Divorce: Social Security and Financial Freedom
Brick and Sea Girt Divorce Attorneys Help You Achieve Financial Freedom
Social Security benefits are distributed in a divorce and orient toward financial freedom in the wake of a divorce.
The ins and outs of divorce are complex and often complicated, especially where New Jersey state law relates to divorce and intersects with federal law regarding the distribution of government benefits. One example is in the case of Social Security benefits.
How are Social Security benefits distributed after a divorce?
According to Section 202 [42 U.S.C. sec 402] of the United States Social Security Act, a spouse or divorced spouse of a person receiving Social Security benefits is entitled to a share of those benefits. Of course, there are conditions to the distribution of government benefits, and these are collectively known as the Social Security Ten Year Rule.
The Social Security Ten Year Rule reflects the Social Security Act’s mandate that a couple must have been married for at least 10 years for the spouse to be eligible to receive a share of the entitled party’s old-age benefits. This calculation of the ten-year period is laid out in the section of the Social Security Program Operations Manual entitled “Divorced Spouses.” According to this section, the marriage officially begins on the day of marriage. It ends on the day the court finalizes the divorce, not on the day that the Complaint for Divorce is filed with the New Jersey Superior Court: Family Part. This federal law notes that the ten-year period after which a person is eligible to receive a share of an ex-spouse’s Social Security benefits may be truncated by a divorce, as long as a legal remarriage occurred. The Ten-Year Rule goes into effect two years after the marriage’s finalization lasting at least 10 years. This means that an ex-spouse can begin receiving a share of the benefits only after the divorce is two years old.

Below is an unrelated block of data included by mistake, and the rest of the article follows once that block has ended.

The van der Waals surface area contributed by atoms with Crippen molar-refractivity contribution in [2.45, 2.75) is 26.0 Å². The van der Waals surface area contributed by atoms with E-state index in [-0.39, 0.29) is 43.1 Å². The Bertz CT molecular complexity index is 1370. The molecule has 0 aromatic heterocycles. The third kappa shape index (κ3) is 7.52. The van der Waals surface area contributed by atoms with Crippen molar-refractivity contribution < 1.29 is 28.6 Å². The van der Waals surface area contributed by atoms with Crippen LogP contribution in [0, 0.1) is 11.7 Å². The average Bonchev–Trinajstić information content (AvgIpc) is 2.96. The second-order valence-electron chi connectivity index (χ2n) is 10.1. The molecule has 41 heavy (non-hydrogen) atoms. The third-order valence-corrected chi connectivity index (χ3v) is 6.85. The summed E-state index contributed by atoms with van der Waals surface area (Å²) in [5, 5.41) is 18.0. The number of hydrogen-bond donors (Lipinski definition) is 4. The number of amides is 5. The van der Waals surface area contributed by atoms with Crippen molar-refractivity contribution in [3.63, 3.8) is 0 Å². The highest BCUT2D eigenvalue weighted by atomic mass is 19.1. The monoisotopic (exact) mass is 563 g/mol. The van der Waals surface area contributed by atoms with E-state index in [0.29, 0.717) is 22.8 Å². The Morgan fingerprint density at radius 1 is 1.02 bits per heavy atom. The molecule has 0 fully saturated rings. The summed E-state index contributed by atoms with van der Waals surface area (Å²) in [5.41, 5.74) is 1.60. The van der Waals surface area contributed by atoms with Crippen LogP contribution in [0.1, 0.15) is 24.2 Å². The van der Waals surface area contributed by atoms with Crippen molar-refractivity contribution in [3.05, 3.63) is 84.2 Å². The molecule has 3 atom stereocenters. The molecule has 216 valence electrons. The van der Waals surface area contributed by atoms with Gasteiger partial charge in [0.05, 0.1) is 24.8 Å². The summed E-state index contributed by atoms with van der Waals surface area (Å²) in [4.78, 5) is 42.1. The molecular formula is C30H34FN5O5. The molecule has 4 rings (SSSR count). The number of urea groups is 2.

Additionally, the spouse or ex-spouse must abide by additional criteria:
- The spouse/ex-spouse must apply with the federal Social Security Administration.
- The working spouse must be at least 62 years old.
- The ex-spouse cannot be remarried (in the case that the spouse and the qualifying Social Security recipient are divorced).
- The spouse/ex-spouse cannot have accrued more Social Security benefits than the eligible partner.
A ‘share’ of the benefits does not mean that Social Security benefits constitute part of the fair and equal distribution of assets in a divorce. According to New Jersey Statutes N.J.S.A. 2A:34-23, because it is assumed that alimony, or spousal support, payments terminate when the working ex-spouse reaches full retirement age, it is unlikely that Social Security benefits will be included as part of the support.
Establishing financial freedom after divorce
Regardless of your age or how long you were married when you decide to divorce, there are ways that you can begin to establish a financial footing in the presence of an oncoming divorce. The first way to orient yourself towards financial freedom is to separate your income from your spouse. Because there are many ways in which income comes to the marital household, from one spouse earning the entirety or significant portion of the marital income to both spouses earning near-equal incomes, separating the incomes will bring clarity about what one can expect will be their spousal-support and/or child support duties or the length for which they can expect to receive such support. Having a clear understanding of each spouse’s separate financial positions allows for discernment in the next steps taken personally, professionally, and financially. If you choose to invest in a financial consultant during this time, they will be able to advise you on how to grow a financial portfolio to support the transition and your financial future through investments and benefits from your ex-spouse’s Social Security benefits, as outlined above.
Just as separating incomes provides clarity, separating tax filings will also help you to make informed decisions moving forward. Because moving from filing taxes with the Internal Revenue Service together with your spouse – which saves the household money – to filing as ‘Single,’ on tax returns means the person will be responsible for paying more in taxes, wasting no time in making this move will provide foresight that will allow you to augment your financial decisions appropriately.
Contact a Wall Township, NJ Finance and Divorce Law Attorney to Build a Plan for Life after Divorce
At Bronzino Law Firm, LLC, our team of experienced family law attorneys supports clients across [Geo locations] in all matters of divorce, including Social Security benefits distribution and other assets division.
To schedule a confidential consultation with an experienced member of our team regarding your divorce, please feel free to fill out the online form or call our Brick or Sea Girt office at (732) 812-3102 to learn more about your legal options.